We have a small problem: the scroll bars increase their cell’s values when scrolling down. While there’s nothing wrong with that per se, it’s counter intuitive to how we think. For our purposes, we’d like the action of scrolling up to actually increase the resulting value and scrolling down to decrease. So we need to adjust the values on the spreadsheet to reflect this preference.
Insert another column between C and D.  Name it “Adjusted Weights.”  In each cell next to the Linked Weights, you will take the cell to its left and subtract 100 (the max value of the scroll bar).  You can do this with a formula like the one shown below.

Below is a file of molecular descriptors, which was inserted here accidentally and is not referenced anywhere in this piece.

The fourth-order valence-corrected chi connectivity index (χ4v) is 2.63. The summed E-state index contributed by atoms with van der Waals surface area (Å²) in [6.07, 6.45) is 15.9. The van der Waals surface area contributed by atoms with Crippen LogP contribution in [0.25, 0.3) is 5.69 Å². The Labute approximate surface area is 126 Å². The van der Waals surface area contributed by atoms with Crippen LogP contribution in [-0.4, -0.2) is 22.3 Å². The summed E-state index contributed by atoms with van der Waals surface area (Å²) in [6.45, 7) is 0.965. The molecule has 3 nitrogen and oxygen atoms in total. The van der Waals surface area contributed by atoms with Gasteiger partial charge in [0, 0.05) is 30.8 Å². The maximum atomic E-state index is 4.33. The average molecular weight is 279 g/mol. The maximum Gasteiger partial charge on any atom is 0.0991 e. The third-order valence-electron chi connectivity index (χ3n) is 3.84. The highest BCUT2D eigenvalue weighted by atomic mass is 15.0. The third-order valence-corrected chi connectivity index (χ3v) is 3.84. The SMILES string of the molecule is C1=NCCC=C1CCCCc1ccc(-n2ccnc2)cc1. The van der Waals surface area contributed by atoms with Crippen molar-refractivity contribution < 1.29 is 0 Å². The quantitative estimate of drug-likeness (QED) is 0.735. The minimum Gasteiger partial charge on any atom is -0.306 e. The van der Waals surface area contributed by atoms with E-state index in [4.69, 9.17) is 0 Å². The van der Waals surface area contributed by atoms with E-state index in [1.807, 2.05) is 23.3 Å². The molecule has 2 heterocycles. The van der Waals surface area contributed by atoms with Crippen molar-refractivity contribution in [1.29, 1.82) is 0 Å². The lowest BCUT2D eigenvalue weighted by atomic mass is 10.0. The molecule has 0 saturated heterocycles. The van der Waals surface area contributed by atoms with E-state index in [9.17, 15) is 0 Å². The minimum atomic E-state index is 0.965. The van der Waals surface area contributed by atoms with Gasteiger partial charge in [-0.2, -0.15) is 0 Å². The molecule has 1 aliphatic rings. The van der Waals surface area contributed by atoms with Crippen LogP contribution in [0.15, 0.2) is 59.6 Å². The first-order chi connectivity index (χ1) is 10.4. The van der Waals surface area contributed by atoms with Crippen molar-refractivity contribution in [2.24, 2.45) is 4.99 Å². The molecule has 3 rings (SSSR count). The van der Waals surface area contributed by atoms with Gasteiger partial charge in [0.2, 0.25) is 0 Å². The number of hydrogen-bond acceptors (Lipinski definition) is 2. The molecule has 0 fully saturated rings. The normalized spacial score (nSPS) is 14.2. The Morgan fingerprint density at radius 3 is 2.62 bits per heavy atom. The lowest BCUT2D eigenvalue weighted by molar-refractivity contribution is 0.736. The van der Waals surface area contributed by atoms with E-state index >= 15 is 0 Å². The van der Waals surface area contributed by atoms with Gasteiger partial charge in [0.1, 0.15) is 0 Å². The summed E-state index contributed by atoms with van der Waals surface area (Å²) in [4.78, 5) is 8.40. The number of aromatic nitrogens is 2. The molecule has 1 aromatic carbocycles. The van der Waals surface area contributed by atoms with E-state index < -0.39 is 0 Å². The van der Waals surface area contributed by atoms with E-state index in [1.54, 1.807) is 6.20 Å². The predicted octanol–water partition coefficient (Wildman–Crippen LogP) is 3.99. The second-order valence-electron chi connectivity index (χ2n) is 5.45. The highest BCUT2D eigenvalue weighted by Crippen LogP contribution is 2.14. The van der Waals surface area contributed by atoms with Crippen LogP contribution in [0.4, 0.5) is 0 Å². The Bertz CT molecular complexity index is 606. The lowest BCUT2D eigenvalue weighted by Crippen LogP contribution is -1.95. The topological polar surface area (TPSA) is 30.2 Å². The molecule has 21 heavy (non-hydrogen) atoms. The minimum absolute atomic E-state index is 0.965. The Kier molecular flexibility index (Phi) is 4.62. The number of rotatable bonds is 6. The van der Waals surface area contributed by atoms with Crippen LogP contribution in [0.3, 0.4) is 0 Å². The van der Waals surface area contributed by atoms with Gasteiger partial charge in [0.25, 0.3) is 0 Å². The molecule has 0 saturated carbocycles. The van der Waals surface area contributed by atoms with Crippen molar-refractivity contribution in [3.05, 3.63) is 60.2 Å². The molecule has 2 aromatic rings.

Play around with the scroll bars. Note that the adjusted weights now increase and decrease intuitively.

Step 5 – Sum and Define Proportions

At the bottom of the Adjusted Weight column, add a SUM cell.

Now you will overwrite the values in your Final Weights column.  For each cell in Final Weight, you will divide the cell to its left (in the Adjusted Weight column) by the total sum you’ve just calculated.  Use the formula below as a guide.

At this point you’re finished with Part 1. If you play around with the scroll bars, you will see that you can change the weight of one criteria at a time, while maintaining the proportionality of the others. The final scores update automatically! The scroll bars also adjust the location of the selector (that little gray bar) accordingly.

Limitations